What has become of the sanctity of the library? Am I just a blind devotee to the magic of these places, or have things changed? I’m not just talking about noise levels and rowdy children, though I know that these issues have been in the news lately. More than that, I wonder at people’s use, expectations and respect of libraries in general.
Being a bookish sort of person all my life, the library has always been a haven for me. As a kid, I'd spend my Saturday mornings there and I still remember the thrill of becoming ‘old enough’ to go upstairs, graduating from the children’s section to the more grown-up area that was filled with, to my mind, the rest of the world and all that awaited me beyond my childhood years. The smell of old books, the rich textures and colors of the stacks, and being surrounded by more titles than I could ever dream of owning (and believe me, I dreamed of owning a lot), all created a quiet magic about the building. To be able to go anywhere in history, be impacted by lives already lived and influenced by events I’d been born too late to experience firsthand, was the stuff my childhood dreams were made of. Who did I want to be? Where did I want to go? What did I want to become? All the possibilities lay before me, as yet unknown but not unreachable. To me, the library was the greatest escape from my own uneventful life, and promised a world of potential.
Where I now live, the library is located in the town park, which is populated with a playground, soccer and softball fields, tennis courts and a pavilion. I was talking with the library director one Saturday last fall when a woman came up and asked where the bathroom was. After pointing her in the right direction, the director returned her attention to me and seemed amused at the puzzled look on my face.
“Did she think the bathrooms had been moved?” I asked, not wanting to acknowledge a growing awareness of the other, unimaginable possibility bubbling up in my brain, that perhaps this woman had never been to the library before. “Chris,” the director said to me gently, “today is SoccerFest (an annual tournament of all the youth soccer teams in town). The whole town turns out for it. We see people during SoccerFest that we’ve never seen before.”
It took me days to get my head around this. The only people who attend SoccerFest are parents of soccer-playing children. Why would parents, of all people, not come to the library? I have been bringing my children at least once a week since they were infants. It is where I met my first friends as a new mom, connected with other mothers, and began my quest for the best baby and children’s books to read, and later own, as my children developed reading tastes and personalities. The library offers quiet time, a wealth of programs and resources, movies, music, puzzles and books for us as individuals and as a family, and it’s all free! Why, why, why isn’t every parent and child plugged into this incredible piece of our town? I am still in a quandary.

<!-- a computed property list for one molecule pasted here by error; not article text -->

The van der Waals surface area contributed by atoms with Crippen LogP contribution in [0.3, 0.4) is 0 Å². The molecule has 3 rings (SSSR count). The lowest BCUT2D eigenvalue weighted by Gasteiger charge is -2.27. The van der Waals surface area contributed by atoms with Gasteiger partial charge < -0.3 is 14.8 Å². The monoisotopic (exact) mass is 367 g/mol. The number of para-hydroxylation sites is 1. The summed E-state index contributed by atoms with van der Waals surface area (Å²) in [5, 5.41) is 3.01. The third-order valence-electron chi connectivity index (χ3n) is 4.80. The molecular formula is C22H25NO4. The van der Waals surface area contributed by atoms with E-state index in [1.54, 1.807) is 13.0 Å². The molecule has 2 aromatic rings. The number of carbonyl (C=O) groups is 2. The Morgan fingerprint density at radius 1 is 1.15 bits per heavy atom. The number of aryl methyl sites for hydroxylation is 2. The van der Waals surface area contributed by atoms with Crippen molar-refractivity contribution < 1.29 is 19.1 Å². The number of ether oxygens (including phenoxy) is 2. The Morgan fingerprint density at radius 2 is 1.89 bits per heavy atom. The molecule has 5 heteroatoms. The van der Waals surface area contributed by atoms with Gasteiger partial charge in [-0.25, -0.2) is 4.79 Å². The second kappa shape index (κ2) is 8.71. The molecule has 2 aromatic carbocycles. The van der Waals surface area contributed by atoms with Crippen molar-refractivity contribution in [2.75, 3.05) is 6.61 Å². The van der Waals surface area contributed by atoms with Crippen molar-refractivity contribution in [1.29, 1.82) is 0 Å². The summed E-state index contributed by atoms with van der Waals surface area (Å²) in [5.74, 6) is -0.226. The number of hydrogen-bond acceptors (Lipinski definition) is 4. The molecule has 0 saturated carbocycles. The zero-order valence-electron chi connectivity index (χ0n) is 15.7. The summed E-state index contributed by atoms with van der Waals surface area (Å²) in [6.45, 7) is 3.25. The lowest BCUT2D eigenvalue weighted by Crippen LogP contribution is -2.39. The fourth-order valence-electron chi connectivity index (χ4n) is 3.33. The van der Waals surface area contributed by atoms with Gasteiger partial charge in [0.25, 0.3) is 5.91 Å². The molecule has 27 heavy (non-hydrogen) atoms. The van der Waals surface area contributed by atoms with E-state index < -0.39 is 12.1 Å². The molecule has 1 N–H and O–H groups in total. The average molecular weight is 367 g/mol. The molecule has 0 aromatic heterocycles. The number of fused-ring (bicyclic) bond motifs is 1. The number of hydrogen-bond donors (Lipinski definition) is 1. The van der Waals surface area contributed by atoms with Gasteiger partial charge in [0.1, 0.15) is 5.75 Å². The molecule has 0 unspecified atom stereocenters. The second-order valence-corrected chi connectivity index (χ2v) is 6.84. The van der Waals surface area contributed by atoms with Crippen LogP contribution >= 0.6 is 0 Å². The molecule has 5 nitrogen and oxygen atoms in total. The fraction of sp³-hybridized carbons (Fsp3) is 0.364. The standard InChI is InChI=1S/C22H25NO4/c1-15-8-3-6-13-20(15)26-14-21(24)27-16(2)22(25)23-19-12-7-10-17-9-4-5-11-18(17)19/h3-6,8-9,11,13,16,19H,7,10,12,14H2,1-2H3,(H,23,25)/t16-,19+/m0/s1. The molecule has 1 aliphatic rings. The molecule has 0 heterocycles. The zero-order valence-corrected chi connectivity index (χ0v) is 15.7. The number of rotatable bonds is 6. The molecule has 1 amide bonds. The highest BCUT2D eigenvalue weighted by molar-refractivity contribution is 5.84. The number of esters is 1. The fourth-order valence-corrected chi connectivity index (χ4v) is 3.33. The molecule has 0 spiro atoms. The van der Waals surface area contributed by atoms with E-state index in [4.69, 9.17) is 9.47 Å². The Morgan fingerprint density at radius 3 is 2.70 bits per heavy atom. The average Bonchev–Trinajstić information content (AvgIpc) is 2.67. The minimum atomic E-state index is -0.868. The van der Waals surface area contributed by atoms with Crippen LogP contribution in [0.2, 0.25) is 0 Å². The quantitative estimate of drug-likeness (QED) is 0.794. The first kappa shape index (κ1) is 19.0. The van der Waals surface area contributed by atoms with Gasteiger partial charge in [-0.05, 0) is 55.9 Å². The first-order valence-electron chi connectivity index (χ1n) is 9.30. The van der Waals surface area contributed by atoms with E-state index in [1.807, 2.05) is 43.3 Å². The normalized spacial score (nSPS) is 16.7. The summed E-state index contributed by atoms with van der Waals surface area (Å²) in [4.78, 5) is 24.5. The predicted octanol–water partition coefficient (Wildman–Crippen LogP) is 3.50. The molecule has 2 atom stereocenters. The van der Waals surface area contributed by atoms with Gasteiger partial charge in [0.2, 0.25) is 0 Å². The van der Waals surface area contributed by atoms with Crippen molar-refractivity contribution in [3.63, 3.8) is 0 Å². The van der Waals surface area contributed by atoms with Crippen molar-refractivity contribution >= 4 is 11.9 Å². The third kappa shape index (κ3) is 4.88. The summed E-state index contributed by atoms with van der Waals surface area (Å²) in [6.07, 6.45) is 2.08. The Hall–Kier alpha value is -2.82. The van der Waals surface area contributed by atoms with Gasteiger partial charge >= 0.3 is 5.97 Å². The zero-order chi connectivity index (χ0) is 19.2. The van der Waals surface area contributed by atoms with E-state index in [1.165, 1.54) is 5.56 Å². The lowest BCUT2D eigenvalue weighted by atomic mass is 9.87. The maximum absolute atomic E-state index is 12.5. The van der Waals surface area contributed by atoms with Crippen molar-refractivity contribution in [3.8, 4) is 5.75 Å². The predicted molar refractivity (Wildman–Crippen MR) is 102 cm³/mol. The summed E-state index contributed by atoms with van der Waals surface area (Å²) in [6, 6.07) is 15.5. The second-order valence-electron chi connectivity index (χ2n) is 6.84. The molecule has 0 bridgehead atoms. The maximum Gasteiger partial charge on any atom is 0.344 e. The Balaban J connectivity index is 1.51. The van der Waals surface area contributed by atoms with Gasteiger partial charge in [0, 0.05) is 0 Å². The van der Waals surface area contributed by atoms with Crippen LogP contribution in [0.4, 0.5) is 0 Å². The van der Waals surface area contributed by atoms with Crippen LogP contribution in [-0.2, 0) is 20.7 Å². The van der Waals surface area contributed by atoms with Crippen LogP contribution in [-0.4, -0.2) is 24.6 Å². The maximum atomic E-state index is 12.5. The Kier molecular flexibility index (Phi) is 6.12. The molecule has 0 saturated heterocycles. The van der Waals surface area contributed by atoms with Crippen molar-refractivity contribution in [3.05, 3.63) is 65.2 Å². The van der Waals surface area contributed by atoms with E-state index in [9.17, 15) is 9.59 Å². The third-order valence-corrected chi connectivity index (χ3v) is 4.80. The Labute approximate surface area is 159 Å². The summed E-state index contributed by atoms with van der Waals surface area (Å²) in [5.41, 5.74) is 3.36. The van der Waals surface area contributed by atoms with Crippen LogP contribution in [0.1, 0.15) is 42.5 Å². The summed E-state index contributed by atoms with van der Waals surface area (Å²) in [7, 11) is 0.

This year, our library director moved on to one with a bigger building, generous budget, more programs, larger staff and greater opportunities. The local newspaper sent around a reporter to interview her before she left, and he was there when I stopped in to give her a farewell gift and hug. Some weeks later, I went to the library to read the article but I could not find the section of the paper in which it had run. I asked the research librarian about it. She said they had discovered the newspaper missing that morning; someone had stolen it. To me this was an ironic but telling action that underscored the director’s departure. But more than that, I think it shows that there are even worse behaviors when it comes to people’s use of the library; my director had just been too kind to burden me with them.
In a world where children cannot go to school because of poverty and oppression, this is a sad statement about our own society. That we give no thought to abusing a resource that offers free education on any topic we choose; that libraries must practically beg for more money to provide additional services and hours; that they are staffed largely by volunteers who many choose to verbally abuse and disrespect, makes me embarrassed to be a part of such a gro
I am not that old. I understand that the Internet has changed the way we think about knowledge and research, and these are things no longer solely provided by libraries. But I know I am not alone in believing that the library is an essential supplement to any public education system. In this age of technology, if children are not taught to frequent and use the library, they will instead fall back on Internet research alone, something that is far from reliable or tangible. Sadly, the practice will also ultimately end up producing a generation that neither knows nor cares about using libraries at all.
Let’s revisit our priorities. It’s time we start giving the library its proper due, to teach our children not only the importance, but the magic of reading, and make them aware of the privilege they have by being given free access to libraries. As a bookworm, I feel there is nothing like the sensation of a whole building full of people in silent concentration, and that no web page can replace the feeling of a book in your lap, or your fingers between the pages. But I also believe that the thirst for knowledge, regardless of the medium from which that knowledge comes, begins in childhood. By giving our children the foundation of a starting point — a building devoted to furthering the mind and expanding horizons — we are providing them with a mental springboard that can take them anywhere they want to go.
And aren’t endless possibilities what all parents want for their children?